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Logo of the Asiatic Society of Bengal in 1905 depicting Sir William Jones

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Alcibiades
Alcibiades was a prominent Athenian statesman, orator, and general. The last famous member of an aristocratic family that fell from prominence after the Peloponnesian War, he played a major role in the second half of that conflict as a strategic advisor, military commander, and politician. During the course of the Peloponnesian War, Alcibiades changed his allegiance on several occasions. In his native Athens in the early 410s BC, he advocated for an aggressive foreign policy, and was a prominent proponent of the Sicilian Expedition, but fled to Sparta after his political enemies brought charges of sacrilege against him. In the years that he served Sparta, Alcibiades played a crucial role in Athens' undoing; the capture of Decelea and the revolts of several critical Athenian subjects occurred either at his suggestion or under his supervision. Once restored to his native city, however, he played a crucial role in a string of Athenian victories that eventually brought Sparta to seek a peace with Athens. He favored unconventional tactics, frequently winning cities over by treachery or negotiation rather than by siege. Alcibiades' military and political talents frequently proved valuable to whichever state currently held his allegiance, but his capacity for making powerful enemies ensured that he never remained in one place for long, and, by the end of the war that he had helped rekindle in the early 410s, his days of political relevance were a bygone memory.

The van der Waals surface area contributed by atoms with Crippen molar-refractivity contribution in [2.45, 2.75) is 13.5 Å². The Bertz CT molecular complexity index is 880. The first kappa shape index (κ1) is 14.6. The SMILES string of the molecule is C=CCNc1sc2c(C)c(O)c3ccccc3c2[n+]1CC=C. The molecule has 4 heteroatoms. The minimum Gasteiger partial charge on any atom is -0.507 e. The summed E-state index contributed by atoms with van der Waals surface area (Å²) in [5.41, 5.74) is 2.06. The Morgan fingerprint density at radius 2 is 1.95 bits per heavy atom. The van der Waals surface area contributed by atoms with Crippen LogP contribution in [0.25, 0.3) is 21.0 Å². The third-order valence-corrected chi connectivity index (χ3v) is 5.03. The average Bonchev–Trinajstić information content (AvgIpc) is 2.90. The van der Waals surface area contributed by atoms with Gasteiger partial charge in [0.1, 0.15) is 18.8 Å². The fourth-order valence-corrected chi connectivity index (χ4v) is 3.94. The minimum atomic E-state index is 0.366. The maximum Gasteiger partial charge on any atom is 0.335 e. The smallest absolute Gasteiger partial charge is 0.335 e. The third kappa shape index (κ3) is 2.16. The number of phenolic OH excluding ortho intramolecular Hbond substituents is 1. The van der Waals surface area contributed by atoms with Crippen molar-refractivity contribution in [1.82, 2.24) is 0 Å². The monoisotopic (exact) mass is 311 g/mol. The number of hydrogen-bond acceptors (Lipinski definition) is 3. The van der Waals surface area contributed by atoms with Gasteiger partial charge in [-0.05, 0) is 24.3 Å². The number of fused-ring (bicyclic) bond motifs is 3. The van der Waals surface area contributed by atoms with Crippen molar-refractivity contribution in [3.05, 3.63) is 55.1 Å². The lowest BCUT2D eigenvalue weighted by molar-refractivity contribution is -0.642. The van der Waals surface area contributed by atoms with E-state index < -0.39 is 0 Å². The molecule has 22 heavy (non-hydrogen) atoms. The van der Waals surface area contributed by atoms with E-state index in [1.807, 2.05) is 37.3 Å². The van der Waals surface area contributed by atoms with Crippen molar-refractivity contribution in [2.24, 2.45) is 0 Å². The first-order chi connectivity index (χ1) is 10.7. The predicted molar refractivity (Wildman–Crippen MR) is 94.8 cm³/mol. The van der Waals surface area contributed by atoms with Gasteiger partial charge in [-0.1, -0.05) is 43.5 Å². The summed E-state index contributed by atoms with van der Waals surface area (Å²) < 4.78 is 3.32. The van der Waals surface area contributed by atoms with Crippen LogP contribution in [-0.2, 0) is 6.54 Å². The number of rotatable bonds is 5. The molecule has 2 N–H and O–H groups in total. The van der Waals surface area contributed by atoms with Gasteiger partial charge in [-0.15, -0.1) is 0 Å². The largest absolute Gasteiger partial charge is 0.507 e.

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This 1860 phonautogram by Édouard-Léon Scott de Martinville is the earliest known recording of the human voice, though it was never intended to be played back.

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Nathaniel Parker Willis
Nathaniel Parker Willis, Necessity for a Promenade Drive